Left-wing party seeks to prevent former Yamina lawmaker, who was instrumental in bringing down government, from switching to Netanyahu’s party
The Meretz party petitioned the Central Elections Committee on Monday to disqualify former Yamina MK Idit Silman from running with the Likud party in November’s election.
Silman’s defection from Yamina largely helped to bring down the government.
Meretz based its petition on Basic Law: The Knesset’s Section 6a, which states that a lawmaker who does not resign from her office immediately after quitting her party cannot run for Knesset with another sitting party. Leaving the party can include voting against the party’s position on expressing confidence in the government, as long as it was done with the promise of political compensation.
The point is likely to be hotly debated, because although Silman functionally abandoned her party and the coalition by publicly resigning in April, Yamina never formally expelled her from the party and Silman resigned from the Knesset last week in order to run with Likud. Additionally, she never voted no confidence against the government, but did prevent many of its key policies from advancing.
On Wednesday, Likud leader Benjamin Netanyahu used his discretion to formally award Silman the 16th spot on his party’s list.
Meretz said that her placement on Likud’s list is a “gross violation of the law,” causing “damage to the purity of the elections.”
Agreements in exchange for a promised spot in another party are prohibited, according to Section 57a of the Knesset Elections Law.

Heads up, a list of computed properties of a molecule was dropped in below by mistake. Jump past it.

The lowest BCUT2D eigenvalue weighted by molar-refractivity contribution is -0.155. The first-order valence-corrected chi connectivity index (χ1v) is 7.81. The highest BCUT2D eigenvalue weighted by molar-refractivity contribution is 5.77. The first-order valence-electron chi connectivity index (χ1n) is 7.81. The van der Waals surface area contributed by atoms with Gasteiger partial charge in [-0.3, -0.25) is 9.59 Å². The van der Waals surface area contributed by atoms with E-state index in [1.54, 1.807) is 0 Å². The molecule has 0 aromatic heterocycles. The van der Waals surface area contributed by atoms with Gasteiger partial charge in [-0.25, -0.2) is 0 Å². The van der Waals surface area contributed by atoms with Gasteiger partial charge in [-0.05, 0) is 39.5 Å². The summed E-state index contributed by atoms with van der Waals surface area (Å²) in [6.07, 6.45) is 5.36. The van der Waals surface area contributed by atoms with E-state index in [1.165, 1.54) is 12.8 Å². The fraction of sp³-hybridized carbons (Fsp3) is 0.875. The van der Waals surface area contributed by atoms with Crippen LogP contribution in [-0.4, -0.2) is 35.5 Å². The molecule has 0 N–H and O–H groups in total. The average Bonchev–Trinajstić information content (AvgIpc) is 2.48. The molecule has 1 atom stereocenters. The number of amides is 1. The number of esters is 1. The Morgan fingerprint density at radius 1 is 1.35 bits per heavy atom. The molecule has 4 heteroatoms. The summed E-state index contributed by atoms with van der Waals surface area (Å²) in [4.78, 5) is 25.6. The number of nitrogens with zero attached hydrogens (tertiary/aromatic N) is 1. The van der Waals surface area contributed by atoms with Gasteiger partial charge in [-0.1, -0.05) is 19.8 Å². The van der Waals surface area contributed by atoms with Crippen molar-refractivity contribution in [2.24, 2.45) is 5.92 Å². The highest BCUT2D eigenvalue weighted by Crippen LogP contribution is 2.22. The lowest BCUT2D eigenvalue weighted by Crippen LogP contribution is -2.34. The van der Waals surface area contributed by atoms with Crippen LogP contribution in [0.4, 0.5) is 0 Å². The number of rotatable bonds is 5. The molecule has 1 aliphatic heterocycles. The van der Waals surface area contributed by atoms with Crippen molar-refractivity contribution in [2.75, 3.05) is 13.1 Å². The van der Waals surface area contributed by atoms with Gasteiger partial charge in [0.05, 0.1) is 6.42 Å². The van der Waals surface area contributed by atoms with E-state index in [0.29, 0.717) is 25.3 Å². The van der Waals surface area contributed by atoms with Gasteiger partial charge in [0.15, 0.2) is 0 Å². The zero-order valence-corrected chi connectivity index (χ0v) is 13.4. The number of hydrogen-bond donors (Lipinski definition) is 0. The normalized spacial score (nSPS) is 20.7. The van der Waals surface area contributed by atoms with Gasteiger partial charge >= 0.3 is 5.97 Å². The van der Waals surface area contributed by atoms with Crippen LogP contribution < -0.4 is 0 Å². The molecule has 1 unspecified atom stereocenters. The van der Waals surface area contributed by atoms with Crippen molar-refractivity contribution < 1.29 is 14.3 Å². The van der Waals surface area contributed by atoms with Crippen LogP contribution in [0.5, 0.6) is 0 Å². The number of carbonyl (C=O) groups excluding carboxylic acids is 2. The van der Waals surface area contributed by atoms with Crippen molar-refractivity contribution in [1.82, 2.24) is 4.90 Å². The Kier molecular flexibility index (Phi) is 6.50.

Meretz MKs have previously worked to punish Silman for leading to the coalition’s downfall. Last month, Meretz and other coalition lawmakers engineered an absurd scenario that resulted in Alternative Prime Minister Naftali Bennett quitting his own Yamina party in order to block Silman from being able to both run with an opposition party and keep her lawmaker’s status throughout the election.
Silman’s flirtation with Likud was seen long before it resulted in a plum spot on its election list, projected to safely deliver her back to the Knesset. In one of the most striking scenes, Silman was videotaped telling Likud faction director Yariv Levin that “I was good until the end,” as the government announced its own implosion.
Meretz is petitioning under a section that might have applied to another former Yamina MK, Amichai Chikli, had he not quit the Knesset following his expulsion from Yamina. Instead, Chikli left Knesset after losing his High Court of Justice appeal, and was also placed high on the Likud list.
Chikli broke with Yamina in June 2021, in protest over the formation of a broad coalition with left-wing and Arab parties, and Yamina labeled him a defector from the party in April.
During the nearly four-month period between throwing the coalition into a tailspin and the government’s collapse, Silman refrained from participating in the majority of votes to avoid voting against the coalition, but still denied it a clear legislative majority. Silman’s resignation dropped the coalition below a majority and proved to be one of the main catalysts for the government’s fall this June.
Times of Israel